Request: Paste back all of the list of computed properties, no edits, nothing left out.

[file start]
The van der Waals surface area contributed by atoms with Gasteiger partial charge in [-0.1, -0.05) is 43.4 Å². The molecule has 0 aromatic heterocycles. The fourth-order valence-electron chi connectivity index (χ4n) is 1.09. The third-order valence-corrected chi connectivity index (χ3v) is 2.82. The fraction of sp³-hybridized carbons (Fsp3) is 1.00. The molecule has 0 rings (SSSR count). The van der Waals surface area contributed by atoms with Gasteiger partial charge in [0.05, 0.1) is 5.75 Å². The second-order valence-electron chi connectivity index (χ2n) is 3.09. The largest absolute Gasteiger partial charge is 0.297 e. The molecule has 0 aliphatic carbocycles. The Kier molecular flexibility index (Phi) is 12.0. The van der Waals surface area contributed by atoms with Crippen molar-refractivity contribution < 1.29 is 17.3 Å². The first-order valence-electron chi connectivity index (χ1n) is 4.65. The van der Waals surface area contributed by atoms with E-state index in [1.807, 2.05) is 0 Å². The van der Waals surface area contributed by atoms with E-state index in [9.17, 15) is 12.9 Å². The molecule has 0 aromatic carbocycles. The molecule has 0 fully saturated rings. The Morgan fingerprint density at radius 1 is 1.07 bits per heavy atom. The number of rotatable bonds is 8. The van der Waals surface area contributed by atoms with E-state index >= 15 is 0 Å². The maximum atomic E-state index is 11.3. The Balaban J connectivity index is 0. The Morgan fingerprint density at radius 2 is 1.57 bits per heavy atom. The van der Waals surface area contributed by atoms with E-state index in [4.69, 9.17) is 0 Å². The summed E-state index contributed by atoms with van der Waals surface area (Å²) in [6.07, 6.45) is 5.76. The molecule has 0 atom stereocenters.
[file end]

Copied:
The van der Waals surface area contributed by atoms with Gasteiger partial charge in [-0.1, -0.05) is 43.4 Å². The molecule has 0 aromatic heterocycles. The fourth-order valence-electron chi connectivity index (χ4n) is 1.09. The third-order valence-corrected chi connectivity index (χ3v) is 2.82. The fraction of sp³-hybridized carbons (Fsp3) is 1.00. The molecule has 0 rings (SSSR count). The van der Waals surface area contributed by atoms with Gasteiger partial charge in [0.05, 0.1) is 5.75 Å². The second-order valence-electron chi connectivity index (χ2n) is 3.09. The largest absolute Gasteiger partial charge is 0.297 e. The molecule has 0 aliphatic carbocycles. The Kier molecular flexibility index (Phi) is 12.0. The van der Waals surface area contributed by atoms with Crippen molar-refractivity contribution < 1.29 is 17.3 Å². The first-order valence-electron chi connectivity index (χ1n) is 4.65. The van der Waals surface area contributed by atoms with E-state index in [1.807, 2.05) is 0 Å². The van der Waals surface area contributed by atoms with E-state index in [9.17, 15) is 12.9 Å². The molecule has 0 aromatic carbocycles. The molecule has 0 fully saturated rings. The Morgan fingerprint density at radius 1 is 1.07 bits per heavy atom. The number of rotatable bonds is 8. The van der Waals surface area contributed by atoms with E-state index >= 15 is 0 Å². The maximum atomic E-state index is 11.3. The Balaban J connectivity index is 0. The Morgan fingerprint density at radius 2 is 1.57 bits per heavy atom. The van der Waals surface area contributed by atoms with E-state index in [4.69, 9.17) is 0 Å². The summed E-state index contributed by atoms with van der Waals surface area (Å²) in [6.07, 6.45) is 5.76. The molecule has 0 atom stereocenters.